‘A big weight has been lifted off our family’s shoulder’

By Aideen O'Flaherty

A “BIG weight” has been lifted off the shoulders of a local family after they received confirmation that their 12-year-old son, who has special needs, now has a secondary school to attend in September after months of battling to find a school that will support his needs.

As reported in The Echo last June, Jack Cullen, who has moderate Autism Spectrum Disorder (ASD) and dyslexia, struggled to find a secondary school with an ASD unit that could take him on.

Karen and Jack Cullen 27062017

Since Jack was three-and-a-half he has attended both a pre-school and a primary school with dedicated ASD units, which cater for the needs of children with autism through a pupil-teacher ratio of 6:1 and additional Special Needs Assistants in each class.

Jack’s mother Karen Kavanagh, who lives in Kiltipper, said she had been “fighting since the start of May” to find a school with an ASD unit that could enrol her son, and this week she finally received the news that Jack has been accepted into a secondary school which has set up a new ASD unit.

Karen told The Echo: “It’s a happy outcome, Jack has secured a place in a new ASD unit.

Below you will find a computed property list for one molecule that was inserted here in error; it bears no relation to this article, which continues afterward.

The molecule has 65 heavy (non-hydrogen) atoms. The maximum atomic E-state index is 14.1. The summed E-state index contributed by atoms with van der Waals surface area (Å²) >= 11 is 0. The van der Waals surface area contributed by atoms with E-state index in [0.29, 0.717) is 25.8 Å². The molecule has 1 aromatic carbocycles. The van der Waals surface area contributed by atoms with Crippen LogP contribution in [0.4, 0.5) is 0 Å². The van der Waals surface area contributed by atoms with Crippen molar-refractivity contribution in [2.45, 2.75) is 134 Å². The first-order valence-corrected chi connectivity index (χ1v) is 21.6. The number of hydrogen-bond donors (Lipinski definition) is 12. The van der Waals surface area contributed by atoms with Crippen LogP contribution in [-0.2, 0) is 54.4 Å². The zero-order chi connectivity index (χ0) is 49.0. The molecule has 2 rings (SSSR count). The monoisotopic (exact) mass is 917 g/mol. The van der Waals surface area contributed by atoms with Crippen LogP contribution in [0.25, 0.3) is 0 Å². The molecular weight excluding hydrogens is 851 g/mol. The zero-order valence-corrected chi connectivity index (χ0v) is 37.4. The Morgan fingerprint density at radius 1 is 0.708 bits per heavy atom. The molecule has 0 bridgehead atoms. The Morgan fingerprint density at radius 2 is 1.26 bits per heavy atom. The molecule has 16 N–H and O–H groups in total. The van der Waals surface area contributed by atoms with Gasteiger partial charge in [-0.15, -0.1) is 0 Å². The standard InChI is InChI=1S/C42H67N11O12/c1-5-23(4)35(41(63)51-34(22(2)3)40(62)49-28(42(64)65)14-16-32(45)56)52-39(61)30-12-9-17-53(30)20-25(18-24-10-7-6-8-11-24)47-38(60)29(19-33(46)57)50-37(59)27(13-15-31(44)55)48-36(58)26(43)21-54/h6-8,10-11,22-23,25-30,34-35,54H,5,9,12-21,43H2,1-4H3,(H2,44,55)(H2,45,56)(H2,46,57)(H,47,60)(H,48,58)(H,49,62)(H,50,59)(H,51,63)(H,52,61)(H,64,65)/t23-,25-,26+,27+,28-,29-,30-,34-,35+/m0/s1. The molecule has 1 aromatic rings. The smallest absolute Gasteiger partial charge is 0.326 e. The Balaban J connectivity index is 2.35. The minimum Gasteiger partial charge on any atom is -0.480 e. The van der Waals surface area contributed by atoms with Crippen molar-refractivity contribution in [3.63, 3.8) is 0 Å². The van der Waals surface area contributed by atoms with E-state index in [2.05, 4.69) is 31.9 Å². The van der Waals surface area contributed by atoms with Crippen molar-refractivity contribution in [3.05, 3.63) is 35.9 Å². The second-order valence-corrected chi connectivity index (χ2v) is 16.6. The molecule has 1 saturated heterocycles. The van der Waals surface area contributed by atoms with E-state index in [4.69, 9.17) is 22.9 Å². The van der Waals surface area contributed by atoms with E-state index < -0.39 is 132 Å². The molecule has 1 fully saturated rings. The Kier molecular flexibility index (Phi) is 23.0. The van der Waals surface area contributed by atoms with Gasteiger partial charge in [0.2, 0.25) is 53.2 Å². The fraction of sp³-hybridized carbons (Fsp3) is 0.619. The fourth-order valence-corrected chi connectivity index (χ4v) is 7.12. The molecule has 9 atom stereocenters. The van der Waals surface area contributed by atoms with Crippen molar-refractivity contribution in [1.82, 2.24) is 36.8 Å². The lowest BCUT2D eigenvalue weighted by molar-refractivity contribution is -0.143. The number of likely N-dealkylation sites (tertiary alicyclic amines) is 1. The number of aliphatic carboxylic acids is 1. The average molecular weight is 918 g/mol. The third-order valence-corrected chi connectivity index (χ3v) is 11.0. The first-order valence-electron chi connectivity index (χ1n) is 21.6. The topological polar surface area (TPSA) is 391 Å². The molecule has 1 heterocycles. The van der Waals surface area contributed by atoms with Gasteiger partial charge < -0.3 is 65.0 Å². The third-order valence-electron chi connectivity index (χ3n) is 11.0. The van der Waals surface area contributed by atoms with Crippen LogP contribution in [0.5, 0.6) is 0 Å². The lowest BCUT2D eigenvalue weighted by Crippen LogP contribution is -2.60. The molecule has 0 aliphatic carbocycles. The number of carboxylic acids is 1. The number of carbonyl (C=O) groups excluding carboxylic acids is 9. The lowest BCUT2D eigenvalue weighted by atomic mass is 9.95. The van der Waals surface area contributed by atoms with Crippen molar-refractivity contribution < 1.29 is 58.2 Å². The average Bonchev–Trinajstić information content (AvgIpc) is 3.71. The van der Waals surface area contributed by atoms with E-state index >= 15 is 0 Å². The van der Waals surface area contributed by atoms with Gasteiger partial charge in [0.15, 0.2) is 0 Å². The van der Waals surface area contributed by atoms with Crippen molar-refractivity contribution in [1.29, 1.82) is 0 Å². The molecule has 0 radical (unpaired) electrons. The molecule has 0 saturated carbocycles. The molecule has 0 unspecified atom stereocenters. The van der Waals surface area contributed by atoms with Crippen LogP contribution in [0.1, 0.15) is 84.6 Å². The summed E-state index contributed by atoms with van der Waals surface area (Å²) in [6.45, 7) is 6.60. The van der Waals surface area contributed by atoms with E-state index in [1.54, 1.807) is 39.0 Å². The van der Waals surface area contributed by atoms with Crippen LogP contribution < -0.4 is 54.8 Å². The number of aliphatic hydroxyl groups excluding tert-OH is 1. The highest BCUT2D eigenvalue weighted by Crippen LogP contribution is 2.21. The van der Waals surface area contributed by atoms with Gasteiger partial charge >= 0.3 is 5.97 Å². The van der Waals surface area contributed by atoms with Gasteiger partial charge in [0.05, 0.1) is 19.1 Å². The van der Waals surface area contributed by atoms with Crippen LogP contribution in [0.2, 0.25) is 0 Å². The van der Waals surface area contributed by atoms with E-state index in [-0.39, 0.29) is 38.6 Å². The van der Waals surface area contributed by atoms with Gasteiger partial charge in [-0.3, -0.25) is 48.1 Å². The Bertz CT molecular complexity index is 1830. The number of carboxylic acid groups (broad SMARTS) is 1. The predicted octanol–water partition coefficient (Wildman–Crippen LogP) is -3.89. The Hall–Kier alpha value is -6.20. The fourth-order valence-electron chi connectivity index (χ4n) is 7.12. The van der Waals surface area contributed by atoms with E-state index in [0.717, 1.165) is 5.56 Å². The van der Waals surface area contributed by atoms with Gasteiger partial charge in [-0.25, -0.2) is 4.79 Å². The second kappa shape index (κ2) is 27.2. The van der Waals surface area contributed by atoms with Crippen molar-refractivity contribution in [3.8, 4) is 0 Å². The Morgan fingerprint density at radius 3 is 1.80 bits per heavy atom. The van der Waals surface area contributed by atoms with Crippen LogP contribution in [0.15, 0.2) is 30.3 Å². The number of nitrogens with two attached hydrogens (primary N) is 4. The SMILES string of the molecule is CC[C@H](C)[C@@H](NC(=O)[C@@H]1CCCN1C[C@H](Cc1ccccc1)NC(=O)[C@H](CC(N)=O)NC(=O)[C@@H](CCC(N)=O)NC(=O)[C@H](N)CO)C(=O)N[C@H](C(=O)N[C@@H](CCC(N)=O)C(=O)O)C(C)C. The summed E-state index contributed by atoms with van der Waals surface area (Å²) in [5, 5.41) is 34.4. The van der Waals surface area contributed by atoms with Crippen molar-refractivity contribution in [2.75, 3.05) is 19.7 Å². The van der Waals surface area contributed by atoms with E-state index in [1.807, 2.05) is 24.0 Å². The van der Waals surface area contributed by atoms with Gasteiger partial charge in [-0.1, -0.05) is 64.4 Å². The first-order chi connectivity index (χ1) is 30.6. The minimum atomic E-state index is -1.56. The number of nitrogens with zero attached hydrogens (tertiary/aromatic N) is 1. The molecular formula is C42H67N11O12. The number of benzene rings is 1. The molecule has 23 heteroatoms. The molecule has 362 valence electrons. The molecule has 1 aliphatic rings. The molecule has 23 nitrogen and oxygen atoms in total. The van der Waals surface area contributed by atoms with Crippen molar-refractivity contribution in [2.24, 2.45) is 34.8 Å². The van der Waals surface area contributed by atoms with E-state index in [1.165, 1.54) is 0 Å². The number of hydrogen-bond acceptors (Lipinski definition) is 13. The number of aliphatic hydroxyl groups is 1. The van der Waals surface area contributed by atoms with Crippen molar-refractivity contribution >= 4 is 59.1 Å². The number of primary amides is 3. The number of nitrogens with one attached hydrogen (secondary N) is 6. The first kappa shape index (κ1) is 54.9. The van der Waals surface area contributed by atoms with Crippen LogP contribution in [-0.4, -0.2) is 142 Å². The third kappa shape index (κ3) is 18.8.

“I feel so relieved that he has a place, a big weight has been lifted off our family’s shoulders.”

Karen first began contacting schools with ASD units in 2015 and since last September she has been applying for places for her son, but faced difficulty as the schools were unable to offer Jack a place.

Karen added: “I don’t think any parent should have to go through all of these hurdles.

“There should be more secondary schools opening with ASD units as it’s still a crisis.

“The system is an absolute joke, there’s all these primary schools which are very welcoming, but going forward all these little boys and girls will still need supports when they get to post-primary.

“The primary and secondary [systems] don’t match at all.”

Karen received support from Killinarden resident Lynn Byrne, who is a member of the Tallaght Parents’ Autism Support Group, who advocated for her while she was trying to secure a place for Jack.

Lynn told The Echo that the secondary school Jack has secured a place in “has been granted a double room, a teacher and extra funding for resources in order to accept an application from Jack and many students who are struggling for placement.

“The anxiety, worry and stress of her son’s education is finally being addressed for Karen Kavanagh and her family.

“To say we are thrilled is an understatement.

“Jack deserves this school place and I am happy to be his advocate on this and delighted for all the family at this time.”

Lynn also extended her thanks to Minister Katherine Zappone and her team for their help in securing a school place for Jack.

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